Tidjane Thiam's least favourite business is thriving as he leaves

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Tidjane Thiam's least favourite business is thriving as he leaves

Depending upon where you stand it's a sad sort of day at Credit Suisse. CEO Tidjane Thiam is leaving and during today's valedictory call with investors he said all the normal stuff about being on a "journey" as well as some typically Thiam things about being "intellectually vindicated" as rival banks follow his strategy. For someone coming from insurance, running a bank has been quite an enjoyable experience, said Thiam. He is now free to collect his 2019 bonus and look at his contentious trees.

As far as Credit Suisse's investment bank is concerned, Thiam leaves parts of the business in a better state than he found it, and parts in worse. Some of the most mixed feelings about his legacy are in Credit Suisse's global markets business, which has been subject to heavy 'restructuring' under the Tidjane tenure.

Thiam arrived at Credit Suisse in March 2015. In 2014, Credit Suisse earned nearly CHF5bn from fixed income trading. Last year, it earned CHF3.5bn, a reduction of 30%. That's twice the 15% reduction in fixed income revenues which research firm Coalition says took place across the market during that period.

Peversely, then, as the chart below shows it's the fixed income currencies and credit trading division at Credit Suisse which has outperformed in the past year, driven by what the bank said was "continued momentum" in its excellet credit franchise. Areas that Tidjane has championed, like equities sales and trading, did well too - but not as well. Investment banking and capital markets (IBCM) did awfully.

Of course, it's not all about revenues. Thiam can also boast a reduction in the risk weighted assets assigned to global markets during his tenure, and to an improved return on regulatory capital. In 2015, Credit Suisse's global markets division made a loss of CHF1.9bn on risk weighted assets of CHF63bn. Last year, it made a profit of CHF956m on risk weighted assets of CHF57bn. Thiam can credibly argue that he has shrunk the unit to success.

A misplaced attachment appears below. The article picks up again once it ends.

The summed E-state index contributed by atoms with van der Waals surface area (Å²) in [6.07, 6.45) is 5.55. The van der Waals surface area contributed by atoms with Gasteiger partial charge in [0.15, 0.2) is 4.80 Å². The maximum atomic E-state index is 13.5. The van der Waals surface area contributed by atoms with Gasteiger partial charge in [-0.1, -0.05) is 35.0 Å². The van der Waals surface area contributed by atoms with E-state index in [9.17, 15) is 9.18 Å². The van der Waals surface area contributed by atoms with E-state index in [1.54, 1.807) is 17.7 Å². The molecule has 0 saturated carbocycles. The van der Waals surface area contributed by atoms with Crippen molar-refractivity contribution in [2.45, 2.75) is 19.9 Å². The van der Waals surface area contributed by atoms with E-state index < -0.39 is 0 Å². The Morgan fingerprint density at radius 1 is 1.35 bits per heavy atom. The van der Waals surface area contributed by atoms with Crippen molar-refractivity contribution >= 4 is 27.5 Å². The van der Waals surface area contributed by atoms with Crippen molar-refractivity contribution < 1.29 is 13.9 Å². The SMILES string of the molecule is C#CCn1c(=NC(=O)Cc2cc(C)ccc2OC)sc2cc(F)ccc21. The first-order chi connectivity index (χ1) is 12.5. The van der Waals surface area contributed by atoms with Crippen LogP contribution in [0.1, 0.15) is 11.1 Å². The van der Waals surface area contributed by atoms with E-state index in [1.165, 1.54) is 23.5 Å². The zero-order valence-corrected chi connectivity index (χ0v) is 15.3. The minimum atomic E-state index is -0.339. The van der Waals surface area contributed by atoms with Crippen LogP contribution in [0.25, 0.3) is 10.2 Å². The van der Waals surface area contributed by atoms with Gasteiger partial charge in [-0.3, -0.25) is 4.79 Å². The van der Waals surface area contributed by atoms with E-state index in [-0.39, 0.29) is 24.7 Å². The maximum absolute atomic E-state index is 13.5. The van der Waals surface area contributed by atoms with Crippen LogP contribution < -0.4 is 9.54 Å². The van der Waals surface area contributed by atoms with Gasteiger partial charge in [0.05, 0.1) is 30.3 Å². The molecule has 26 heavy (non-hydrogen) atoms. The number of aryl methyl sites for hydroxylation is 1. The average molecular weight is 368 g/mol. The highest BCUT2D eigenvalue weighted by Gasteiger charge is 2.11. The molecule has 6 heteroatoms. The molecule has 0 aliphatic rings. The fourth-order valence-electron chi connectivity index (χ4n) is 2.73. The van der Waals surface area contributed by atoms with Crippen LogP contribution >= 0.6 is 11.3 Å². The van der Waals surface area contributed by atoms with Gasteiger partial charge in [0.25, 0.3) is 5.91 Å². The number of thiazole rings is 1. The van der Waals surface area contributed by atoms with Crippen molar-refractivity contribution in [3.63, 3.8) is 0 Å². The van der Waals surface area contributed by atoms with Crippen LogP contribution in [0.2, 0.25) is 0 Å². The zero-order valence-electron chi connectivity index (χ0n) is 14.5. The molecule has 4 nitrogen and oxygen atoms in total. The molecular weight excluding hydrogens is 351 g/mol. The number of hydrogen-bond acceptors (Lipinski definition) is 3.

This might be true, but there's little sign that Credit Suisse's salespeople and traders are participating in the improvement. In 2016, average pay per head in Credit Suisse's global markets division was CHF236k. In 2019, it was CHF196k, down 3% on 2018 despite the standout performance and a huge (520%) increase in year-on-year profits.

With Thiam leaving, Credit Suisse's fixed income traders in London and New York will be hoping for a little more love. His replacement, Thomas Gottstein, is a Swiss equity capital markets banker by trade, and may not be inclined to give it.

Have a confidential story, tip, or comment you’d like to share? Contact: sbutcher@efinancialcareers.com in the first instance. Whatsapp/Signal/Telegram also available. Bear with us if you leave a comment at the bottom of this article: all our comments are moderated by human beings. Sometimes these humans might be asleep, or away from their desks, so it may take a while for your comment to appear. Eventually it will – unless it’s offensive or libelous (in which case it won’t.)

 

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